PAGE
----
In a case that’s been ongoing since 2011, the State of Florida is prosecuting Dr. William Crumbley for allegedly running a non licensed pain management clinic, a third degree felony. The State alleges that Dr. Crumbley wrote over 14,000 prescriptions for pain pills in a three year span. Dr. Crumbley was previously barred by Medicaid for writing too many perscriptions, however, refused a settlement agreement to stop writing prescriptions.
In order to prosecute Dr. Crumbley, the Pasco County Sheriff’s Office sent undercover officers into his clinic to obtain prescriptions for pain pills. They also ran surveillance in the parking lot. After this work, they applied to a judge for a search warrant of Dr. Crumbley’s office to include patient medical records. What if those were your records? You might be thinking that those medical records are covered by privacy laws such as HIPAA. Not so, according to the Second District Court of Appeal.
After the sheriff obtained the medical records of some 855 patients of Dr. Crumbley’s, they allegedly sealed those records, but allowed the State Attorney’s Office access to them, and told the patients that their medical records would be reviewed by Federal, State, and local authorities for evidence of criminal activity. The State Attorney, then wrote letters to each of those patients, basically saying they were in possession of their confidential patient medical records and those medical records may be used to criminally prosecute the doctor or the patient themselves if it was alleged that “these documents might include evidence of criminal Evidence of such criminal .activity may be contained in your file and you could be a potential witness or possible target of the criminal investigation.” [that isn't my typo, I cut and pasted that directly from the 2DCA order] The patients were then notified of a hearing before a judge on April 30, 2012 and could attend if they had an objection to the use of their medical records. Needless to say only two of the 855 attended. During that hearing, the circuit judge (not the one who issued the original warrant) recused herself and asked that the case be sent back to the circuit judge who issued the warrant. Interestingly, the case wasn’t sent to that judge, but to another circuit judge, The Honorable Linda Babb. Judge Babb has been a Circuit Court Judge in Dade City for over 12 years and has practiced law for more than 25. (she’s currently up for reelection and unopposed) The Second DCA overruled her ruling.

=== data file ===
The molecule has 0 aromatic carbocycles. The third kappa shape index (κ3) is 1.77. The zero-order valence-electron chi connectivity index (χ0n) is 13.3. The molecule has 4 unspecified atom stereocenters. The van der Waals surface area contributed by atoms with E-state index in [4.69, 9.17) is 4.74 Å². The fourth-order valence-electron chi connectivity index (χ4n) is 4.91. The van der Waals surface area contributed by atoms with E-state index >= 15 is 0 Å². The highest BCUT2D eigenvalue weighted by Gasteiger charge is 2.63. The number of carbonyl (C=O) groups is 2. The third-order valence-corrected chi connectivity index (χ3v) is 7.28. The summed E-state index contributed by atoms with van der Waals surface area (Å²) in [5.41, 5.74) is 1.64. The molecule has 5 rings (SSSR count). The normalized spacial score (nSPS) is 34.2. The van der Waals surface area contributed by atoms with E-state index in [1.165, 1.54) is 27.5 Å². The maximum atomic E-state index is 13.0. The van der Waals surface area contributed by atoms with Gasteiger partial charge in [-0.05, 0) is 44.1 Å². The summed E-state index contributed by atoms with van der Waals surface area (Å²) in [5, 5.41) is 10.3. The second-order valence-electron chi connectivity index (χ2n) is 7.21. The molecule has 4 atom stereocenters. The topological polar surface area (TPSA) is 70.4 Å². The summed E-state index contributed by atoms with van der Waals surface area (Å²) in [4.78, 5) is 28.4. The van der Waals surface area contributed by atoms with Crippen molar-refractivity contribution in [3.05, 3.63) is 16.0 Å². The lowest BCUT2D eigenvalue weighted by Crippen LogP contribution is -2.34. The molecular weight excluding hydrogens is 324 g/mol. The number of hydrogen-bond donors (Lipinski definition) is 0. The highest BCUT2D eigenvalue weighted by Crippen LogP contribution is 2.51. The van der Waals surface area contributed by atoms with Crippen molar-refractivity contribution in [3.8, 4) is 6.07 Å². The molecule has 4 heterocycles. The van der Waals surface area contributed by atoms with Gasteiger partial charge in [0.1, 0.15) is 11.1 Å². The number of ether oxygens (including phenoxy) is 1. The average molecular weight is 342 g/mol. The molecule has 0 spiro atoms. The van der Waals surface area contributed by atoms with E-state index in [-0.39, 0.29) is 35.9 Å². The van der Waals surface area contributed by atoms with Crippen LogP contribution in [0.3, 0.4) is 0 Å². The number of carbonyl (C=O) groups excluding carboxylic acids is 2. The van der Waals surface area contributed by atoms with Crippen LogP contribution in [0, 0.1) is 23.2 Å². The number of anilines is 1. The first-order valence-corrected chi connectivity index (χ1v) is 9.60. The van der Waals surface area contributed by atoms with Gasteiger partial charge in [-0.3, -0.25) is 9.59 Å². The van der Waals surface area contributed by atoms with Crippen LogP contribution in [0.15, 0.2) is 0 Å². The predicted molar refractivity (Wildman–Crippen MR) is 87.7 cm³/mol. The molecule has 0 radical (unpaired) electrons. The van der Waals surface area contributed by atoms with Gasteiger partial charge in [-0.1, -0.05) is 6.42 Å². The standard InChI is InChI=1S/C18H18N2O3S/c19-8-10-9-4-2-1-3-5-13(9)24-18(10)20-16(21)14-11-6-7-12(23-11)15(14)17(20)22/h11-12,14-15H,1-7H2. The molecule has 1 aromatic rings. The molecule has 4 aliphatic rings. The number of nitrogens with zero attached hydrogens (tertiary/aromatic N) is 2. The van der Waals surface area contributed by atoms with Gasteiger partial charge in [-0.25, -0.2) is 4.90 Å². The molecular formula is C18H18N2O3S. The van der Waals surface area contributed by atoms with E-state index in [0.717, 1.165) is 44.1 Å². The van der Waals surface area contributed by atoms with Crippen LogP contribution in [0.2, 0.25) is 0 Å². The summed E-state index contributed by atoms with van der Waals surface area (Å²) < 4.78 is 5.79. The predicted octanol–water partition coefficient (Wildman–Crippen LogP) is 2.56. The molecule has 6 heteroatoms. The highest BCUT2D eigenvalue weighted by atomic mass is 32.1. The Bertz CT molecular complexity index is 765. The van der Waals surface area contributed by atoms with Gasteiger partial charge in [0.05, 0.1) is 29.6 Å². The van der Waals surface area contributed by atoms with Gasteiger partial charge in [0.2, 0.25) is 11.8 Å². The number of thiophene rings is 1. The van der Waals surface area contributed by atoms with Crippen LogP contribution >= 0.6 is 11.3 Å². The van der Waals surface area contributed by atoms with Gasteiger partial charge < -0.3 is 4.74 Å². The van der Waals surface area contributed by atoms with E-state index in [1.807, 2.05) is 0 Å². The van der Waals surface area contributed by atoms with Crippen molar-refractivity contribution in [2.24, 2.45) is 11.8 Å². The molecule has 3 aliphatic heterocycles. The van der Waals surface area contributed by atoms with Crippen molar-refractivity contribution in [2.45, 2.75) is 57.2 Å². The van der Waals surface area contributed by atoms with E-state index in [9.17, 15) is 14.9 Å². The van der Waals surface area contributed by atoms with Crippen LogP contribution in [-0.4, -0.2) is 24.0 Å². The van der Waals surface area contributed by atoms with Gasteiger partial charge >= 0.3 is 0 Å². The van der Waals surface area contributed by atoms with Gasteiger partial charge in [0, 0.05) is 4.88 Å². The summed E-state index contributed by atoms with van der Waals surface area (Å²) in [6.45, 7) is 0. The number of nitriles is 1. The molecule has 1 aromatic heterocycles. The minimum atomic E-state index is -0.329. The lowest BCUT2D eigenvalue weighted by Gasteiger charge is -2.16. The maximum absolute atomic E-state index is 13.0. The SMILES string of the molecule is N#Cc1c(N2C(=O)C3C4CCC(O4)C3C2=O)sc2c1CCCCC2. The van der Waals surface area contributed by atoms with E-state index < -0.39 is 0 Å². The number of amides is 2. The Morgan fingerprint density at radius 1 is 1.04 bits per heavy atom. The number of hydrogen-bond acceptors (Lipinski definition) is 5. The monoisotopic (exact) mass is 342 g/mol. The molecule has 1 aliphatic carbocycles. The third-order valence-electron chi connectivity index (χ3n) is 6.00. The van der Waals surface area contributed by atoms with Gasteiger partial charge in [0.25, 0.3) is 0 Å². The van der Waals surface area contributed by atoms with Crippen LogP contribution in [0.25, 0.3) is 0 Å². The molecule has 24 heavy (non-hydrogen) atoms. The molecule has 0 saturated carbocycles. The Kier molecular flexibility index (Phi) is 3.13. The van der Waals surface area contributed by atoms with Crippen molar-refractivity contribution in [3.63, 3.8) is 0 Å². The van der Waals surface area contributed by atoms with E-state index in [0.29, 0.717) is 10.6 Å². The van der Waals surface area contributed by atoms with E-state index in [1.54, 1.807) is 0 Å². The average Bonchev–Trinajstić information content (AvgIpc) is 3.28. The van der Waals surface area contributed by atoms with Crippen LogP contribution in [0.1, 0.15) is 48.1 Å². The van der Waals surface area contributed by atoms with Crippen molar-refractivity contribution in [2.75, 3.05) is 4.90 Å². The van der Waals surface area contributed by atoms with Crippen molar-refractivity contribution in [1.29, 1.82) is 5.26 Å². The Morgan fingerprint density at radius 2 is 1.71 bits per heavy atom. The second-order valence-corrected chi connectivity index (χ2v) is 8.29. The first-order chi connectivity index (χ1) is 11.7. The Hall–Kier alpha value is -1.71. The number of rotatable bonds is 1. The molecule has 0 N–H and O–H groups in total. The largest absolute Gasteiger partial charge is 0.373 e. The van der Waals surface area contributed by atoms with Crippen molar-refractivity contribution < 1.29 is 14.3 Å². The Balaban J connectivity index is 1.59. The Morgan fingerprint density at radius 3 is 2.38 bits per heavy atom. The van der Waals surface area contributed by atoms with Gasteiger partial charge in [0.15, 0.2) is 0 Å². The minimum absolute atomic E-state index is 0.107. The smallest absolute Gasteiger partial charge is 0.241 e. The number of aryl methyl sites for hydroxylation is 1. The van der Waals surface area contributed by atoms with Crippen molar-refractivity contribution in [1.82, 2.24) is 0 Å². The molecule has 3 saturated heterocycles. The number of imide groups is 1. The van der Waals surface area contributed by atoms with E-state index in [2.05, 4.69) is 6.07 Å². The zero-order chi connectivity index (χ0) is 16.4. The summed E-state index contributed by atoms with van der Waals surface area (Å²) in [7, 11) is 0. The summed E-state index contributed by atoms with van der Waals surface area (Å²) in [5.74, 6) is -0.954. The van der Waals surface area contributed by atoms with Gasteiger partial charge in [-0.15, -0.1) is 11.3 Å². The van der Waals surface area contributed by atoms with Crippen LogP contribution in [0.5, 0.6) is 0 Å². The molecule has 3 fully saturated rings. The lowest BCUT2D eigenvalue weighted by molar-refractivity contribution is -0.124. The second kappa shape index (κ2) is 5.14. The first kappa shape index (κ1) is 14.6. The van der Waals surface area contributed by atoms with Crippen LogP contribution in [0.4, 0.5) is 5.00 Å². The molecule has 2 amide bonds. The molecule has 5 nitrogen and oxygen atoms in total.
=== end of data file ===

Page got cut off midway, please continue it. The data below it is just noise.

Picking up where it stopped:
Judge Babb, I believe correctly, but perhaps without the enough legal authority, ordered the State and the Sheriff to seal all of the patient medical records. Her reasoning was that the Sheriff could not use the records to prosecute patients, since those records had not been seized with probable cause as to individual people. That is, the police had no probable cause to get those individual patient records, so therefore they couldn’t now piggyback on the prosecution of Dr. Crumbley to prosecute otherwise innocent people. But unfortunately for those patients – the Second DCA says they can. And the ruling is convoluted at best. The Court basically says that the police could have gotten the medical records pursuant to a subpoena in an open criminal case (but there wasn’t one) or through a search warrant (if they had probable cause for the individual patients – which they didn’t), since the Florida Statute which covers privacy of medical records doesn’t specifically say they can’t. The Court goes further to conclude that if any of the individual patients are ultimately prosecuted as a result of what was found in those medical records – THEN those individuals could file a Motion to Suppress the evidence. But anyone who practices criminal law KNOWS that the police would NEVER admit they began an invisitgation into a potential suspect by revealing they looked at those medical records. Especially any drug deputy in the Pasco Sheriff’s Office.
If you were a patient of Dr. Crumbley’s and are now being prosecuted for a drug crime – Call me. (if you are not currently represented) We offer free consultations and I would be very interested in the facts of your case.